During the late 50's and early 60's, TV Westerns were all the rage. Every network had at least four Westerns a week. Some such as "Gunsmoke," "Bonanza," and the "Big Valley" (gosh that Linda Evans was cute) became prime time icons. Any network that put a show in "Bonanza's" time slot faced a brutal demise. I've always wondered why a Western about three single half-brothers of varying physique, a three times widowed patriarch, and an overly polite Chinese cook named Hop Sing merited such a following. I guess people just couldn't get enough of that hunky "Hoss" Cartwright. Other shows portrayed famous Old West personalities such as Bat Masterson, Wyatt Earp, Wild Bill Hickok and Colonel George Armstrong Custer. Not surprisingly, Native Americans hated "Custer" so much they protested it right off the air.
One character that found its way into numerous TV Westerns, and movies as well, was a little known gunfighter from Texas history, Johnny Ringo. Historians agree that there are no redeeming qualities to Ringo. He didn't own a massive cattle ranch, didn't kill anybody of note nor did he serve in the law enforcement community. The only two reasons are he indirectly confronted the legendary Wyatt Earp and he had a really cool name. Mostly the latter it seems.
In 1850, John Peters Ringo was born in Indiana and grew up in Liberty, Missouri; an area tainted by the Kansas-Missouri border violence during the Civil War. Looking for greener pastures, the Ringo family loaded up a covered wagon for a move to California. During the move, Ringo's father accidently blew his head off with a shotgun. The tragedy had a traumatic effect on Ringo; his life took a downward spiral ever since.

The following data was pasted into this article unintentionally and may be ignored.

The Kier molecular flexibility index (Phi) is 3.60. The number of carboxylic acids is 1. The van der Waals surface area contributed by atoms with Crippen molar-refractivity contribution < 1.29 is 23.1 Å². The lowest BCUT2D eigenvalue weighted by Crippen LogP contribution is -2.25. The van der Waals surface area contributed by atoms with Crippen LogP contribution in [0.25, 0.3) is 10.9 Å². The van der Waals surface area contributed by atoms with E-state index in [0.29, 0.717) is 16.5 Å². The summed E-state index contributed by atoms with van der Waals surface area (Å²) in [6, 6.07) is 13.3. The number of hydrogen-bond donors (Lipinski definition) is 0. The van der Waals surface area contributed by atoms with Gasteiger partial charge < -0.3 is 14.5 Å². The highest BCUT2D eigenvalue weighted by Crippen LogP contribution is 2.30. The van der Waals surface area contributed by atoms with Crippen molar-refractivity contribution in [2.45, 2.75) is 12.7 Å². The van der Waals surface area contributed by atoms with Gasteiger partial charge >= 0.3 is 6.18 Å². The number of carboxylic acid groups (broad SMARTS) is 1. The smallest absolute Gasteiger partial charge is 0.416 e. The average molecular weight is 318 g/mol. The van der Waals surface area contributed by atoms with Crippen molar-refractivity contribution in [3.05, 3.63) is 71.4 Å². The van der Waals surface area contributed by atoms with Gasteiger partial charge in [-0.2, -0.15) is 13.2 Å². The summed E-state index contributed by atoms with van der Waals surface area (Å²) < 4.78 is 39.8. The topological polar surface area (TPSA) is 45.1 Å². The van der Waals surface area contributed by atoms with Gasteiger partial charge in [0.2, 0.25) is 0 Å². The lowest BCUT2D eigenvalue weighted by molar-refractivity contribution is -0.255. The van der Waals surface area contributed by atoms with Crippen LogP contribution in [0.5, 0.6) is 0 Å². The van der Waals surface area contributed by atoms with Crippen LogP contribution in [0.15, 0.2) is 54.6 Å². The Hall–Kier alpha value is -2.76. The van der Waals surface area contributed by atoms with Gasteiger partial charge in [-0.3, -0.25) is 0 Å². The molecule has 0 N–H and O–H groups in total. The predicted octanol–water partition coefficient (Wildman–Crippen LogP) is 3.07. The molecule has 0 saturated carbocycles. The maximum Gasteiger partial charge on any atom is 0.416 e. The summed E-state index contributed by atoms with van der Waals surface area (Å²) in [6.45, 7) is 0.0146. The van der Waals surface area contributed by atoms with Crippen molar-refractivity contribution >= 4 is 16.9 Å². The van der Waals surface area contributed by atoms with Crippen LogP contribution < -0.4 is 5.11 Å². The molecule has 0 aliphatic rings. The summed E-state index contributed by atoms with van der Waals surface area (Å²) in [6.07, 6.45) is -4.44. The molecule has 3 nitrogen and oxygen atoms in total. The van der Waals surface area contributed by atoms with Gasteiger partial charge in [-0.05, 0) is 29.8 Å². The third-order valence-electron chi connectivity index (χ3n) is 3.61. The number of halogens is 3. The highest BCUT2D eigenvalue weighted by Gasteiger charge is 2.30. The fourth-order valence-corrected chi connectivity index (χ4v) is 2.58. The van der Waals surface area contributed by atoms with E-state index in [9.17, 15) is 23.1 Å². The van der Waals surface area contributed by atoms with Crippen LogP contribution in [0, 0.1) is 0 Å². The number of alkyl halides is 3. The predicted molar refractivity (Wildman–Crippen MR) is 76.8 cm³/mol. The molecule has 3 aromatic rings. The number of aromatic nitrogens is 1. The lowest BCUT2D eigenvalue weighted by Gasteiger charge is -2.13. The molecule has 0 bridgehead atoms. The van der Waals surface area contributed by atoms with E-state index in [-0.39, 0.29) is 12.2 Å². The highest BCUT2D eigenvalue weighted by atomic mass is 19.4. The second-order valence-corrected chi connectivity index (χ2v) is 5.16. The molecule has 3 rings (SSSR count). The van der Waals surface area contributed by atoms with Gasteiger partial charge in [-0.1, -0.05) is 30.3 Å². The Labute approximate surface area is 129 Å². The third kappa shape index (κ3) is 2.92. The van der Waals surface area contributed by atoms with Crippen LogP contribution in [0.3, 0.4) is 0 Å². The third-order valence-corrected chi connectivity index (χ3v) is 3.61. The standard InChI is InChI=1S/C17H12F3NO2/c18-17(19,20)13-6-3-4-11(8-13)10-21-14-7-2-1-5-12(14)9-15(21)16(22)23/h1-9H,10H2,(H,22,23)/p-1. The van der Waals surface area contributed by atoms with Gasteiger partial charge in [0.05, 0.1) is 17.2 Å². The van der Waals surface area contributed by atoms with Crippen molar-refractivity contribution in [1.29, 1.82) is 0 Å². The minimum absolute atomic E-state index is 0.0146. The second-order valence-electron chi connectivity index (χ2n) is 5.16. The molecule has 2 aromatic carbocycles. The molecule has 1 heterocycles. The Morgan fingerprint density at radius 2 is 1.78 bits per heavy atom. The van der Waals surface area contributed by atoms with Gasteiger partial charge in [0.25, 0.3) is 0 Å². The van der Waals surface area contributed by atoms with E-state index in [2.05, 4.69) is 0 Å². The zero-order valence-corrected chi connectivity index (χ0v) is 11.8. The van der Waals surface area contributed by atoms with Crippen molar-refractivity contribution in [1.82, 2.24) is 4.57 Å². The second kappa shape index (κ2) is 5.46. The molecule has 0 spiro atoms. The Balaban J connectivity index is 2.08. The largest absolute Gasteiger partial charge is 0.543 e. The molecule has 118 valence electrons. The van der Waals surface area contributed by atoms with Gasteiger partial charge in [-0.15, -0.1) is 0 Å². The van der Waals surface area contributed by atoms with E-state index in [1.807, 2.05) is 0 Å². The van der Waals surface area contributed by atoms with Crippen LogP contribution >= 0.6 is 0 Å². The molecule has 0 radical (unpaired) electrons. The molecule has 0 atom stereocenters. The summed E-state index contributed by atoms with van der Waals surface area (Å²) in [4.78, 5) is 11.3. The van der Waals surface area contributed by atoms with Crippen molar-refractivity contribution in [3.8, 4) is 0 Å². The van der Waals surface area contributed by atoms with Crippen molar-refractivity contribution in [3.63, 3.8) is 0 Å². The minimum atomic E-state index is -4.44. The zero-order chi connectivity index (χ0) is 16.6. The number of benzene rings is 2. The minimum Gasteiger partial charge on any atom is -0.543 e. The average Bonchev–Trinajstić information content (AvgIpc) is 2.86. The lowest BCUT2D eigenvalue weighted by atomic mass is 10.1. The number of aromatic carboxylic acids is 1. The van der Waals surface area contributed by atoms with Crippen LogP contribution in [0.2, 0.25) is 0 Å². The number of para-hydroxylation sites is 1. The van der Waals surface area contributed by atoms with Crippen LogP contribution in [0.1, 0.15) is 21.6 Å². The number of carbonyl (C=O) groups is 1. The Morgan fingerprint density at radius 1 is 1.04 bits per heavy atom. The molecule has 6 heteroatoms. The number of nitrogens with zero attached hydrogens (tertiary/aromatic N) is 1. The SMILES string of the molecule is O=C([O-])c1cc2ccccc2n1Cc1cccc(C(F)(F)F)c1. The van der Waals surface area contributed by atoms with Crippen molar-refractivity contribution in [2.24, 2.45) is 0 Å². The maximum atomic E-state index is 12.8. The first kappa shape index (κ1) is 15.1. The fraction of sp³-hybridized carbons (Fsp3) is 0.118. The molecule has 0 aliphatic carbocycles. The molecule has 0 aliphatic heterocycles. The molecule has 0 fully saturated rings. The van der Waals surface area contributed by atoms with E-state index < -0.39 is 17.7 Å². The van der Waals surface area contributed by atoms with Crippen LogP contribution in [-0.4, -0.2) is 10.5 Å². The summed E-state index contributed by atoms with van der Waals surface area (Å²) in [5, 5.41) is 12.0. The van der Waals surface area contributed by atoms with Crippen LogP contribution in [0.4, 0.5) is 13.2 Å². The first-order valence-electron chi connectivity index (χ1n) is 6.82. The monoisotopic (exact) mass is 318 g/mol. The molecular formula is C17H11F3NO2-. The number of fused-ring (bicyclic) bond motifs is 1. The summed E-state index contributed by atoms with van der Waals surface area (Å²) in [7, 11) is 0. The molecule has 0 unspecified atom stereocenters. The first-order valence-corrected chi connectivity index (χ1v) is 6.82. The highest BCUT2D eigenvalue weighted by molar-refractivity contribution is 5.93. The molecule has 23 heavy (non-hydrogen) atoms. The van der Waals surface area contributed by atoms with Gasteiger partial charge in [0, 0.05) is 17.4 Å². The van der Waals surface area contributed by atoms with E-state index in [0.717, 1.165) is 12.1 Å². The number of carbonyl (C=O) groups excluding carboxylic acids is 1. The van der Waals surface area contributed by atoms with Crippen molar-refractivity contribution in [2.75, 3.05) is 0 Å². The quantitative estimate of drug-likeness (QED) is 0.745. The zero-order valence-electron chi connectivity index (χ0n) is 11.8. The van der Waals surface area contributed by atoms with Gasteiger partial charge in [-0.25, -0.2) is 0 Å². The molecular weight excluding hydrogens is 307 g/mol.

During the mid 1870's, he migrated to Mason County, Texas; a region rocked with ethnic strife between Texas ranchers and German settlers. A full scale range war broke out in 1875 when ranchers began rustling the Germans' cattle. Texas law at that time allowed ranchers to round up cattle, regardless of their ownership, as long as they reimbursed the owners after the cattle was sold. How hard do you think those ranchers tried to find and pay those owners? Needless to say, the Germans were really pissed.
Because they were in the majority, the German settlers were able to elect law enforcement officials sympathetic to their grievances. Within a day, Sheriff John Clark arrested nine suspect ranchers and let it slip that he had no problem with them being lynched. After being dragged from their cells, two of the ranchers were hanged while a third was shot. Only the intervention of the Texas Rangers prevented further bloodshed. The Mason County War or "Hoodoo War" took an ominous turn with the murder of popular ranch foreman, Tim Williamson. Williamson's close friend, a hot-tempered former Texas Ranger named Scott Cooley, vowed vengence for his friend's murder. Within a few months, he would gun down a dozen men.
Into the fray stepped Johnny Ringo, also a close friend of Cooley's. Ringo assisted in the shootings of at least two settlers. By the end of the year, both Cooley and Ringo were on the dodge from sheriff posses. Ringo spent almost two years in a Llano County jail for the murder of Jim Cheney, one of the settlers killed during the Mason County War. He was later released and ironically served as a constable in Loyal Valley, a German community in the same Mason County he once terrorized. Afterwards, he headed out west to Arizona, a favorite destination for former Texas outlaws.